Also last month, Moscow announced that Russia and China had agreed to connect CIPS and SPFS, and suggested that its transactions would also begin to incorporate digital rubles and yuan. India has also reportedly committed to establishing a new system with Russia.

It doesn’t take Nostradamus to see what’s taking shape. Once major players like Russia, China and India align, it’s only a matter of time before smaller countries are pressured to fall in line. The end result will be a bifurcated international financial system, SWIFT versus non-SWIFT.

It’s also easy to see how smaller, less powerful states would be interested in a third option – a neutral reserve currency and payment system that’s immune to weaponization. Suddenly they would no longer be at the financial mercy of global powers.

Crypto as an alternative monetary system

How might we get there? One possible route is pricing. Businesses prefer to denominate their goods in the same currency they use to pay expenses, which tends to be the currency of the country in which they are based. A U.S. airline, for instance, will price its tickets in USD – not because it views the dollar as the most stable currency, though it may, but because it has agreed to pay salaries and fuel costs in U.S. dollars.

But what about the Kyoto-based businessman, you may wonder, who buys his U.S. airline tickets online in yen? No matter which currency the buyer uses, the goods or service has been denominated in the currency chosen by the business; its value is thus pegged to the U.S. dollar.

This is precisely why businesses dislike committing to buy overseas goods in a foreign currency, because they must then take on the fluctuation risk of that currency. Many end up buying complex financial instruments like futures and swaps to limit this risk. For businesses to start pricing in Bitcoin, their costs will need to be denominated in the same currency.

El Salvador plunged in last year and adopted bitcoin as legal tender. Last month Ukraine made Bitcoin and a handful of other currencies acceptable currency for payments. The tipping point may be a major gas exporter, like Venezuela or Qatar, similarly adopting cryptocurrency and pricing some oil exports in bitcoin. Once oil and gas can be denominated in cryptocurrency, we’re likely to see businesses start pegging their goods and services to crypto.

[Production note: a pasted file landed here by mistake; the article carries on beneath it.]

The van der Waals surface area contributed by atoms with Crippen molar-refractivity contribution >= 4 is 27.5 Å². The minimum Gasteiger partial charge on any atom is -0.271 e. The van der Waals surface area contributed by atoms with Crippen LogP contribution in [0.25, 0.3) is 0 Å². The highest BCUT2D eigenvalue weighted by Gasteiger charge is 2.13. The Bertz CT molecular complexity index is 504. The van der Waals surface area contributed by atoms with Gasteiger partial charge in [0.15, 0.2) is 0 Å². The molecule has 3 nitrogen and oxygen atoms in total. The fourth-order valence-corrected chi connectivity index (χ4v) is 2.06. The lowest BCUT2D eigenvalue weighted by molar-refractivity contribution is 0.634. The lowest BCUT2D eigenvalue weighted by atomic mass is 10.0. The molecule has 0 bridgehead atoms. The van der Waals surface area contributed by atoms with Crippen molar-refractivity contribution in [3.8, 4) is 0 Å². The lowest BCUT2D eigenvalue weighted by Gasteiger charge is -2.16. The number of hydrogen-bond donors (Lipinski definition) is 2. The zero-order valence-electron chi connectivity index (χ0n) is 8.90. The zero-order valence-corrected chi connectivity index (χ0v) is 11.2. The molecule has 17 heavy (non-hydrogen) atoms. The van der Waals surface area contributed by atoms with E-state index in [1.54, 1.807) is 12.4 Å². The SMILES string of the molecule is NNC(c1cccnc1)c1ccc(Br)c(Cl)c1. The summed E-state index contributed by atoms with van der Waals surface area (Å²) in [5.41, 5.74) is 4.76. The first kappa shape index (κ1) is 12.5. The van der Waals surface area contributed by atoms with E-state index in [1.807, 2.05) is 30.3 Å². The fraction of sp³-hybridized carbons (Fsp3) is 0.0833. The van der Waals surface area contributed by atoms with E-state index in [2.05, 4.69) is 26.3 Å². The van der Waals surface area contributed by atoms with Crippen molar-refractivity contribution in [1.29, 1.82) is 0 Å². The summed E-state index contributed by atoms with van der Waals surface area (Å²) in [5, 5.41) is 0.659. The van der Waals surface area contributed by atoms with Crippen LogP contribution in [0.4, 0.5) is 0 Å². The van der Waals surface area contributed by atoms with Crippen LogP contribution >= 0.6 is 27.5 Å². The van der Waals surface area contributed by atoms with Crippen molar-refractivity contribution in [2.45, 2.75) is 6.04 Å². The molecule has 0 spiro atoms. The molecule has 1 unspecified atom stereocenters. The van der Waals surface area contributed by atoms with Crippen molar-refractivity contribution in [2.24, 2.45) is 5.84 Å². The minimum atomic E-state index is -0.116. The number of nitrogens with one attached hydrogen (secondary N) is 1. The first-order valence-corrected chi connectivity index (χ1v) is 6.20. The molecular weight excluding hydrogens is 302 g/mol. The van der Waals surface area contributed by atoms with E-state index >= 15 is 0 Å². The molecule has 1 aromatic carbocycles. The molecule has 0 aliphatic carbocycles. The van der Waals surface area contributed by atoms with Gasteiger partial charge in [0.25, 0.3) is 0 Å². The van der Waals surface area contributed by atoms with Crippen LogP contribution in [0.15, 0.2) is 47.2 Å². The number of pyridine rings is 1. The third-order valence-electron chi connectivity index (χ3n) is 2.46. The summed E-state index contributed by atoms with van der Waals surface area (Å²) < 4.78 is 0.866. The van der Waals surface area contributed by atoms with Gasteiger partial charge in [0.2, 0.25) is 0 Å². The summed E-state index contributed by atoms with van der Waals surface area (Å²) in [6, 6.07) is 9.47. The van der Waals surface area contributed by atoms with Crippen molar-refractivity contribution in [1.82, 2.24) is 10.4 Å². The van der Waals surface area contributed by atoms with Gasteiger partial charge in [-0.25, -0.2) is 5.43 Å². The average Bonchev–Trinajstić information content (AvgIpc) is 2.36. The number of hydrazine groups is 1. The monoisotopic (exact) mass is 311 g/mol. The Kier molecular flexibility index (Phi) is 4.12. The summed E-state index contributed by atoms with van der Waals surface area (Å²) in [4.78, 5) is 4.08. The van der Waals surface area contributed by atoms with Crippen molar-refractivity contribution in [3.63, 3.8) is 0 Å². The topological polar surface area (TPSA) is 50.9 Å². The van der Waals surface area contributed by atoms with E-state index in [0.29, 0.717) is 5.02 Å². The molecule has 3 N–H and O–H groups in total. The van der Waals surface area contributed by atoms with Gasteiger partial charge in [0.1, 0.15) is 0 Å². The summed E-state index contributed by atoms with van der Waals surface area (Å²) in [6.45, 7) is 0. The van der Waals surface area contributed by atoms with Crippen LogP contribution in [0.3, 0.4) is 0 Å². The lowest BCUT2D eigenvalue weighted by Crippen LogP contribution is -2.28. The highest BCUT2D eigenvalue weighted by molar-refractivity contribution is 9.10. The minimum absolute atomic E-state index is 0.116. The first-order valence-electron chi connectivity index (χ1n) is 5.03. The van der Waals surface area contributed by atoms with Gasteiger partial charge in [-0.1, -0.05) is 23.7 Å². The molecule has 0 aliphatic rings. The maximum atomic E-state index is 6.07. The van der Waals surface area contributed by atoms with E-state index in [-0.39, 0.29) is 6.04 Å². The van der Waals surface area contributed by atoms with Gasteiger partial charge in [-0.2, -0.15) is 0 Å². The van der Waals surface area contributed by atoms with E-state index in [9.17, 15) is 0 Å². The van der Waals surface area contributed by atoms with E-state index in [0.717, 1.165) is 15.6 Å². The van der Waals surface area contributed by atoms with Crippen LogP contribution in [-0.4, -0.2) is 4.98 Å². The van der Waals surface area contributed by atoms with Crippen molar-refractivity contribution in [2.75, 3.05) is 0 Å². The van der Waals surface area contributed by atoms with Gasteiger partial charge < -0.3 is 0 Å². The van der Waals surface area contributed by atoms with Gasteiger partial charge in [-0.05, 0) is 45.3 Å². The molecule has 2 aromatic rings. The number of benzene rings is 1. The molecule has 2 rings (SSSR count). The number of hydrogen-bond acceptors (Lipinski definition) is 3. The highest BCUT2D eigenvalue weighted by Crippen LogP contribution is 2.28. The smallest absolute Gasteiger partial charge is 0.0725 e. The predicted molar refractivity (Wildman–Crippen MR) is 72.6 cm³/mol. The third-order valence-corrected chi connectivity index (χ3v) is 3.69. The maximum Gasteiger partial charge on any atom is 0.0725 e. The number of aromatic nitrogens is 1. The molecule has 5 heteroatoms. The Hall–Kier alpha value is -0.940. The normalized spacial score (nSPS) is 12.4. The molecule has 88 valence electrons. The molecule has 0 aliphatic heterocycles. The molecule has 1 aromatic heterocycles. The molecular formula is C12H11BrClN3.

Now, as countries begin to grasp that aligning with either the dollar-based system or the Sino-Russian system leaves them exposed to geopolitical winds, the pressure is building. For the moment, dollar dominance isn’t so bad. Making payments is instantaneous, and replacing these systems with stablecoins or some sort of central bank digital currency (CBDC) tomorrow would likely only offer almost imperceptible improvements.

Most would wonder why the switch had been made at all. Only when goods and services are denominated in crypto will it be worthwhile for consumers to shift away from dollarized payments. After that, global economic players will begin to view crypto as a viable unit of account for goods and services, and perhaps for everyday payments as well.

For smaller countries looking to preserve their financial sovereignty and avoid geopolitical fallout, that day, when cryptocurrencies emerge as a viable solution, could mark a new dawn.

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Mark Lurie, CEO & co-founder of Shipyard Software, a provider of crypto trading software.

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Peter Dittus is the former secretary general for the Bank for International Settlements and an economist.

Mark Lurie, CEO & co-founder of Shipyard Software, a provider of crypto trading software.

Peter Dittus is the former secretary general for the Bank for International Settlements and an economist.